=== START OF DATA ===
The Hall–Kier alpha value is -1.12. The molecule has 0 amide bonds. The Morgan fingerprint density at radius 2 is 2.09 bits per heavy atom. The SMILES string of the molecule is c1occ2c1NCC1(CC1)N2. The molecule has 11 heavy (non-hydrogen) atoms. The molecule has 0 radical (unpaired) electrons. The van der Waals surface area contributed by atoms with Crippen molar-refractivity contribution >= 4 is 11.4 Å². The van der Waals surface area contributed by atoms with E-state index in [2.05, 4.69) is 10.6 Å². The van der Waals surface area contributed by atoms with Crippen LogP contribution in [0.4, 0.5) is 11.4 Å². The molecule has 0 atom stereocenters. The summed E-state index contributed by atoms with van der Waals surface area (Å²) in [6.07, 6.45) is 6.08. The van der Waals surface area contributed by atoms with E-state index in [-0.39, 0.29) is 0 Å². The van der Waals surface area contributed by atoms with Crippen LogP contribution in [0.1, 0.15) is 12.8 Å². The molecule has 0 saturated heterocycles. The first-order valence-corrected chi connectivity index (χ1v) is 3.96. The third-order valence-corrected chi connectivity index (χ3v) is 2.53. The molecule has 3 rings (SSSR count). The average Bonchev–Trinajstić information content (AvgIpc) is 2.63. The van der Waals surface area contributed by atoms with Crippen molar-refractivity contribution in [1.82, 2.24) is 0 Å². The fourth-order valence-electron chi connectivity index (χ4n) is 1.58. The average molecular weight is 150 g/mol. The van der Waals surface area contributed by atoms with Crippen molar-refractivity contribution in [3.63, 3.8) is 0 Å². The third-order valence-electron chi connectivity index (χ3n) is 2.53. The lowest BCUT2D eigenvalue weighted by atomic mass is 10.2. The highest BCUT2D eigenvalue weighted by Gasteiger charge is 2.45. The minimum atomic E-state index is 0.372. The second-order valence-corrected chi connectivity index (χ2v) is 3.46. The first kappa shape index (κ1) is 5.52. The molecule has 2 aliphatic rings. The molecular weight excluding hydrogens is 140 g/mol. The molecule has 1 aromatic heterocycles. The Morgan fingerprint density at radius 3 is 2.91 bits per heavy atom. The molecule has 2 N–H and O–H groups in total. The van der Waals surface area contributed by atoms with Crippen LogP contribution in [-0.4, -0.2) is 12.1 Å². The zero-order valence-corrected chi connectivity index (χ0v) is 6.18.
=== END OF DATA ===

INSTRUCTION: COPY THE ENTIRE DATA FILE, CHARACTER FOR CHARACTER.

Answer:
The Hall–Kier alpha value is -1.12. The molecule has 0 amide bonds. The Morgan fingerprint density at radius 2 is 2.09 bits per heavy atom. The SMILES string of the molecule is c1occ2c1NCC1(CC1)N2. The molecule has 11 heavy (non-hydrogen) atoms. The molecule has 0 radical (unpaired) electrons. The van der Waals surface area contributed by atoms with Crippen molar-refractivity contribution >= 4 is 11.4 Å². The van der Waals surface area contributed by atoms with E-state index in [2.05, 4.69) is 10.6 Å². The van der Waals surface area contributed by atoms with Crippen LogP contribution in [0.4, 0.5) is 11.4 Å². The molecule has 0 atom stereocenters. The summed E-state index contributed by atoms with van der Waals surface area (Å²) in [6.07, 6.45) is 6.08. The van der Waals surface area contributed by atoms with E-state index in [-0.39, 0.29) is 0 Å². The van der Waals surface area contributed by atoms with Crippen LogP contribution in [0.1, 0.15) is 12.8 Å². The molecule has 0 saturated heterocycles. The first-order valence-corrected chi connectivity index (χ1v) is 3.96. The third-order valence-corrected chi connectivity index (χ3v) is 2.53. The molecule has 3 rings (SSSR count). The average Bonchev–Trinajstić information content (AvgIpc) is 2.63. The van der Waals surface area contributed by atoms with Crippen molar-refractivity contribution in [1.82, 2.24) is 0 Å². The fourth-order valence-electron chi connectivity index (χ4n) is 1.58. The average molecular weight is 150 g/mol. The van der Waals surface area contributed by atoms with Crippen molar-refractivity contribution in [3.63, 3.8) is 0 Å². The third-order valence-electron chi connectivity index (χ3n) is 2.53. The lowest BCUT2D eigenvalue weighted by atomic mass is 10.2. The highest BCUT2D eigenvalue weighted by Gasteiger charge is 2.45. The minimum atomic E-state index is 0.372. The second-order valence-corrected chi connectivity index (χ2v) is 3.46. The first kappa shape index (κ1) is 5.52. The molecule has 2 aliphatic rings. The molecular weight excluding hydrogens is 140 g/mol. The molecule has 1 aromatic heterocycles. The Morgan fingerprint density at radius 3 is 2.91 bits per heavy atom. The molecule has 2 N–H and O–H groups in total. The van der Waals surface area contributed by atoms with Crippen LogP contribution in [-0.4, -0.2) is 12.1 Å². The zero-order valence-corrected chi connectivity index (χ0v) is 6.18.